sumed the practice of law. He removed to Canan-
daigua, 1867. He has been a Republican since 1860,
and active, in every campaign ; has been Clerk of
School District No. 11 in Canandaigua, the last ten
years; member of Assembly, in 1881, serving on Gen-
eral Laws, Internal Affairs and State Charitable In-
stitutions ; in 1882, serving on Insurance and State
Prisons ; in 1885, serving as Chairman of the Com-
mittee on Militia and member of General Laws,
Internal Affairs, Sub-Committee of the Whole and
Special Committee on Code Revision of the Statutes.
He was elected to the Senate by a plurality of 3,822,
his opponents being John H. Roy (Dem.) and Wil-
liam J. Cline (Pro.) The Republican 'majority in
1883 was 2, 693. Mr. R. 's plurality for the Assembly
in 1881 was 1,255; in 1880 it was 1,033, and in 1884 it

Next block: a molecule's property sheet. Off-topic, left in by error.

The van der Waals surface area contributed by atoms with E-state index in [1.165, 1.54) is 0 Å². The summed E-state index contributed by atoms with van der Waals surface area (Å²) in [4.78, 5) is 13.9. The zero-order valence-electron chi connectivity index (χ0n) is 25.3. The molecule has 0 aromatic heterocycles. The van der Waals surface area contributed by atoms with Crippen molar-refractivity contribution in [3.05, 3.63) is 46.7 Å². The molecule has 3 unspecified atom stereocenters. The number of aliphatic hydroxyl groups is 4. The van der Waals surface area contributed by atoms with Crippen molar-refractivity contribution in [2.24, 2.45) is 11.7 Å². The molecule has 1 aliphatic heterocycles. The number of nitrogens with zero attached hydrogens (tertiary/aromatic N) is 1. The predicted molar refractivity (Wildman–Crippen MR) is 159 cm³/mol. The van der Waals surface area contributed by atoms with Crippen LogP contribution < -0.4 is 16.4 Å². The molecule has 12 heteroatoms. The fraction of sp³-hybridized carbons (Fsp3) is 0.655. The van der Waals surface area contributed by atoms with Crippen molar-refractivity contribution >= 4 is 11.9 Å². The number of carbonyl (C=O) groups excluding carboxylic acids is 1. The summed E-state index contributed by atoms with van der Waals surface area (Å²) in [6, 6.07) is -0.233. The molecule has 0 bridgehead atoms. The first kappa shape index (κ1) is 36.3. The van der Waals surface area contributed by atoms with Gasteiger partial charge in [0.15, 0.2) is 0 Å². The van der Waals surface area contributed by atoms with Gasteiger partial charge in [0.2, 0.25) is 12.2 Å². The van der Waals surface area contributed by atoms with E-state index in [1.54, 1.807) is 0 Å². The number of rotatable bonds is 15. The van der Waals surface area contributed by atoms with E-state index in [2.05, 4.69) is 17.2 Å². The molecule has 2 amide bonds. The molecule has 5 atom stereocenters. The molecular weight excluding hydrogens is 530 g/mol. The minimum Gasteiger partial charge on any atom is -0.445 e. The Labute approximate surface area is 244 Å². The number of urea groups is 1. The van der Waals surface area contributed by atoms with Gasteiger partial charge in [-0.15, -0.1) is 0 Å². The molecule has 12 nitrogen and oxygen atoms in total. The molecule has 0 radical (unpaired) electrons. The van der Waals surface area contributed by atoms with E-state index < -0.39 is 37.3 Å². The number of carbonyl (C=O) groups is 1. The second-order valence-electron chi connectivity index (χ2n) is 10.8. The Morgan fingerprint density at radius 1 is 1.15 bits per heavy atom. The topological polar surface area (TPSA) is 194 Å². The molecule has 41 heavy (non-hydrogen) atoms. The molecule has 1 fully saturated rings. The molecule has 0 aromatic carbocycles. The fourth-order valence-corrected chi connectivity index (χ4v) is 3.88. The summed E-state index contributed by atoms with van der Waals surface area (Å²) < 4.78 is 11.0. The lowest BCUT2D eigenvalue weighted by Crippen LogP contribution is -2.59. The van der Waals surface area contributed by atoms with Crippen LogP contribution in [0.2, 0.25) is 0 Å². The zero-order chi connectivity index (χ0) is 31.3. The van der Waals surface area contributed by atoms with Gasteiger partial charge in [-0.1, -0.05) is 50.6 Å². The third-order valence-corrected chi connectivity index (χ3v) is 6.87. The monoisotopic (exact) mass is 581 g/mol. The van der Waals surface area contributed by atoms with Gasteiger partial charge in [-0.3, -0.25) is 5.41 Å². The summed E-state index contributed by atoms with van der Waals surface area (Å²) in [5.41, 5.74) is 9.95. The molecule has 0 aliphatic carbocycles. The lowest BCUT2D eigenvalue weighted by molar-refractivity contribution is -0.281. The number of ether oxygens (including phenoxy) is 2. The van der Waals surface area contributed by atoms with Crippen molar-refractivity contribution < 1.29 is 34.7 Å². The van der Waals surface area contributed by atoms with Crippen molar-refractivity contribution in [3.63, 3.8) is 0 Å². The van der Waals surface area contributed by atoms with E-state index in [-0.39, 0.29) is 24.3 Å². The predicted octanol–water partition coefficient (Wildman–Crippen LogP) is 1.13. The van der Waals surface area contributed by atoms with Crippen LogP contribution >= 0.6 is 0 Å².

was 686.

Twenty-ninth District.

(Counties of Monroe and Orleans. Population,

EDMUND L. PITTS (Rep.), of Medina, Orleans
county. Mr. P. was born at Yates, Orleans county,
Mav 23, 1839. He was educated in common schools
and" Yates Academy, and prepared for but did not
enter college. He studied law with Judge Sanford
E. Church, at Albion, and was admitted to the bar in
1860. entering into partnership with Adna Bowen, at
Medina. He cast his first vote for Abraham Lincoln
and has since been a Republican. He was- Assessor
of Internal Revenue. 1873-'77, and was a member of
Assembly, 1864, '68, being Speaker of the House in


Evening Journal Almafiac^ 1887,

1867. He was elected to the Senate of ISSO, '81 hy a
pluralitv of 5,327, serving as Chairman of the Com-
mittee on Villages and member of Judiciary, Rail-